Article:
I was diagnosed in August of 1998. So, I have been doing this for awhile. I have recently started a blog to share my perspective and what I have learned over the years of living with ALS. Being able to have fun, laugh, and enjoy yourself is the most important thing in life.
Here's one of my recent posts:
When I was a kid, whenever I visited my grandparents, to keep us occupied during church, my grandmother would give my sister and me a piece of gum. But, only one half of a stick of gum. Even for a kid, that’s not much. That’s plenty, she would say.
I have found there are a lot of things, like that half stick of gum, that I was used to having which, I have realized, I can get by without. I found out, with ALS, that it’s amazing how much muscle you can lose, and still live a somewhat normal life. I was walking around, doing everything I always did for years with a great deal of muscle loss. I got by with much less than I thought I needed.
I had one of the original big bulky bag cell phones, back in the day. I had it mainly to use in case there were an emergency, like if my car quit, because I drove 40 minutes to and from work every day. So, after I had to quit working due to my health issues, I just never got another phone. I went for years without having or using one. Which means I had also never texted, other than from a computer. And, I lived to tell the story! I found I could survive without one. I finally got a new cell phone last year, after 15+ years without one.
I could never have imagined sitting in one spot and not moving for an hour or even two hours before ALS. Sure, we all say, “I wish I could just sit and do nothing!” What we really mean is we wish we didn’t have to go to work, or do any of our daily chores, but moving about would still be an option. What about when moving isn’t an option? I’ve found it really is possible to sit and literally not move, without going totally crazy. Even a couple of years ago, I was used to asking one of my daughters for help moving my leg or arm after an hour of not moving. But, when that was no longer an option, I found I could survive moving less often than I had thought.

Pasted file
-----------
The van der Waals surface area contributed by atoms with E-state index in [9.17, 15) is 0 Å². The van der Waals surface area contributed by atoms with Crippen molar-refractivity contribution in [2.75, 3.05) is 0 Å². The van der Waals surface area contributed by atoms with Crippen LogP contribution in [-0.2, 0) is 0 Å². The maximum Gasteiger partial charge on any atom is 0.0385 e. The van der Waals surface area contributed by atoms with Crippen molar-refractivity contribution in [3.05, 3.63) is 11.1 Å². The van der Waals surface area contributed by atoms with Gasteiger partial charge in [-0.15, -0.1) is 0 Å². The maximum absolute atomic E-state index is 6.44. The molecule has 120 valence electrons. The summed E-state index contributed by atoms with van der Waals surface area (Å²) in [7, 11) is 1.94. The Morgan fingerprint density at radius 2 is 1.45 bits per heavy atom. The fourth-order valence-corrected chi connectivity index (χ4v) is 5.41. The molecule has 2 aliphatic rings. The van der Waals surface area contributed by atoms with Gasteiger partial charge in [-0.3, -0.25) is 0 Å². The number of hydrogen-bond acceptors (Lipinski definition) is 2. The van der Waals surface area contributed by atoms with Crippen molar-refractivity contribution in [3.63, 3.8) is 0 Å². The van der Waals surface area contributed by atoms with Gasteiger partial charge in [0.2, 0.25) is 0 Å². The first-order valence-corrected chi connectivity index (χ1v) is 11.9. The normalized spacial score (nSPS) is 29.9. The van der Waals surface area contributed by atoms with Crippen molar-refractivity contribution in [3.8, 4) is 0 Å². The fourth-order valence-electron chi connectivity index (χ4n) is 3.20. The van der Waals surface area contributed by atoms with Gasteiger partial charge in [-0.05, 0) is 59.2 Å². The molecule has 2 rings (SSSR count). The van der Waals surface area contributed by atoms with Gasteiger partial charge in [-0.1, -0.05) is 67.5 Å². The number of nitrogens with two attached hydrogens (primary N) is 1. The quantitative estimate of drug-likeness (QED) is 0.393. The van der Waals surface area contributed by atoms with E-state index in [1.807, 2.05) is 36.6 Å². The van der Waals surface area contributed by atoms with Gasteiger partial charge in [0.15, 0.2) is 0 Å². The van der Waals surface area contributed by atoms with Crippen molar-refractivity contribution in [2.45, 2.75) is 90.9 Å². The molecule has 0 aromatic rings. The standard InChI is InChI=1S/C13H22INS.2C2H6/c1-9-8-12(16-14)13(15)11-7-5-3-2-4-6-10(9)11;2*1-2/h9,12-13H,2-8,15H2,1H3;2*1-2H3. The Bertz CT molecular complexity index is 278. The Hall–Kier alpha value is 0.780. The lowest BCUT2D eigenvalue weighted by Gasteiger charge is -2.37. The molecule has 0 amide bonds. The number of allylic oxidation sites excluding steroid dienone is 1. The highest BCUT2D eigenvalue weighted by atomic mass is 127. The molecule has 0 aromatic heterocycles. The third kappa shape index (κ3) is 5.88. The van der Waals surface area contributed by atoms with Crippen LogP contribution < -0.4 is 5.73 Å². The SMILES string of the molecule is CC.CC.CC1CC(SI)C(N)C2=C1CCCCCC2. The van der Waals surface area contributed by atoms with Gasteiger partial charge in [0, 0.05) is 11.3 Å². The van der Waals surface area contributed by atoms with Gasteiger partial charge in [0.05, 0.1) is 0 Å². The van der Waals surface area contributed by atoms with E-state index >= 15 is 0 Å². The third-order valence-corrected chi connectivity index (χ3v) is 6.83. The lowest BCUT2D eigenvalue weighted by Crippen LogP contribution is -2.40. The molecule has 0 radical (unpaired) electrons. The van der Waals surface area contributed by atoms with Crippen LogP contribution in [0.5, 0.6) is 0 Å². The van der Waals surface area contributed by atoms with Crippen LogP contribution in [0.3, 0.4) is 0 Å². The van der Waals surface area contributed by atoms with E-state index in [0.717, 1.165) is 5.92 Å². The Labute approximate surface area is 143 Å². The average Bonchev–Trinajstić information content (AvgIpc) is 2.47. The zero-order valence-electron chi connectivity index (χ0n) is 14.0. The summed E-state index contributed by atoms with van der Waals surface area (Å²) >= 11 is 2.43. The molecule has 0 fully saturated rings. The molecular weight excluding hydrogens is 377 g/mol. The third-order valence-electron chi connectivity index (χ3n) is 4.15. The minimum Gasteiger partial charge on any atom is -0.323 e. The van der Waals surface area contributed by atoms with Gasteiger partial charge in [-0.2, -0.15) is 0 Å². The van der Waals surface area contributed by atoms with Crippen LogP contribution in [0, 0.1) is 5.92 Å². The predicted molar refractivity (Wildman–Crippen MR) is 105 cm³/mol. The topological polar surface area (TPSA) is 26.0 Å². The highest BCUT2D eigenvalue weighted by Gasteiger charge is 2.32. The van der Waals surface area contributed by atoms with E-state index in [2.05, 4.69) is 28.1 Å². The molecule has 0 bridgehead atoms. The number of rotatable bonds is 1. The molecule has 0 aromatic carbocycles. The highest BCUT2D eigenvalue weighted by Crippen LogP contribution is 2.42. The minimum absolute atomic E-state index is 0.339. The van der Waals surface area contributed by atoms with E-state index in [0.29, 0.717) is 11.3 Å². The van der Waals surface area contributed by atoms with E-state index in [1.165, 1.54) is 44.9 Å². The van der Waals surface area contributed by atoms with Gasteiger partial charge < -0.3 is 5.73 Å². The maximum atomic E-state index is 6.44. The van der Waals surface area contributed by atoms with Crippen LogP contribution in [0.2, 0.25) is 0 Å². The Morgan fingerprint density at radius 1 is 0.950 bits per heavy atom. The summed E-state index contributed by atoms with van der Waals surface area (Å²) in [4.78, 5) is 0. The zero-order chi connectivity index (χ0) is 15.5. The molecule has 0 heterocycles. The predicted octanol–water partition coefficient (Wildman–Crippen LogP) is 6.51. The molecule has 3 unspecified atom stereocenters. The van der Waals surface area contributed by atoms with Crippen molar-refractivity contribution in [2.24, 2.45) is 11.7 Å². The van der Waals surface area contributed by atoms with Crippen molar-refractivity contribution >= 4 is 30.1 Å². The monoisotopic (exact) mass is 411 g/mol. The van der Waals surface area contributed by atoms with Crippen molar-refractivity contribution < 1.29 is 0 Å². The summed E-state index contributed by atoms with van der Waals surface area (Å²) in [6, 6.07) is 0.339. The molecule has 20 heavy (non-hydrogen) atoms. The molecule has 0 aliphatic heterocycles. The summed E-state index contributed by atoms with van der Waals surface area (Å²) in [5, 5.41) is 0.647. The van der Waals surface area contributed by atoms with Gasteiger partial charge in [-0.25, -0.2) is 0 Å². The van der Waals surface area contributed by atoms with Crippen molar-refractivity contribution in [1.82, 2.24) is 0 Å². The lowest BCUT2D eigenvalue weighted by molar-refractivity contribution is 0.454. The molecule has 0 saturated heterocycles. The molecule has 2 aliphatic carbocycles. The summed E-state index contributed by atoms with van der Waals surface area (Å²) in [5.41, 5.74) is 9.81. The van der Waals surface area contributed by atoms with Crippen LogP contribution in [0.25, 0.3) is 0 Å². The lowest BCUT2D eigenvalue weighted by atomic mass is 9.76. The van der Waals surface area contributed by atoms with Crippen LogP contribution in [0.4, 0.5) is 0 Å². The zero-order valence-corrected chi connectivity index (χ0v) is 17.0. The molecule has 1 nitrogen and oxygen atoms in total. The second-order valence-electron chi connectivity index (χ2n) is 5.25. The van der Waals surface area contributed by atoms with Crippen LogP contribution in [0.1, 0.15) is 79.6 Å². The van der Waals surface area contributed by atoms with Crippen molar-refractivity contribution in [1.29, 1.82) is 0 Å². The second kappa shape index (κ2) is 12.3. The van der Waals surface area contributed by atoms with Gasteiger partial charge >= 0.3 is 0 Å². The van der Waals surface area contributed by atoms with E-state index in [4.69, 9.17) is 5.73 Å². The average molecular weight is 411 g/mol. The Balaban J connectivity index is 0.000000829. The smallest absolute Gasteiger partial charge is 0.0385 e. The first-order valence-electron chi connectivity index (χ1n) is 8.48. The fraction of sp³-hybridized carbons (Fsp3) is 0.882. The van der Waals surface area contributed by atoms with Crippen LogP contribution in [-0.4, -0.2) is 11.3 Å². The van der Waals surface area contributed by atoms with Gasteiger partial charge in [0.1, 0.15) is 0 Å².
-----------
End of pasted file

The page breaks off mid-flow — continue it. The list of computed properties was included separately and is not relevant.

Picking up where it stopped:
I used to always be on the go. Now, leaving the house numerous times every day is just a distant memory. I could never have imagined staying in for days, let alone weeks at a time without leaving the house. Now that seems totally normal, and rarely bothers me at all. It helps that most of those periods of time occur during the winter, when just the thought of the cold Indiana weather is enough to make my body ache, and all I want to do is stay in and stay warm. I have experienced cabin fever first hand, but I’ve also learned that you really don’t need to leave the house every day, every week, or even every month to be content.
We all find ourselves thinking about the things we think we need. The latest model TV, or newly released IPhone or IPad. Whatever it is, it may be something we want, but usually we can definitely do just fine without it. I’m glad I learned early on, that you don’t always need as much of something as you think you do to be happy. Sometimes half a stick of gum really is plenty.
Additional posts for Amie's blog can be found here: Amie's Blog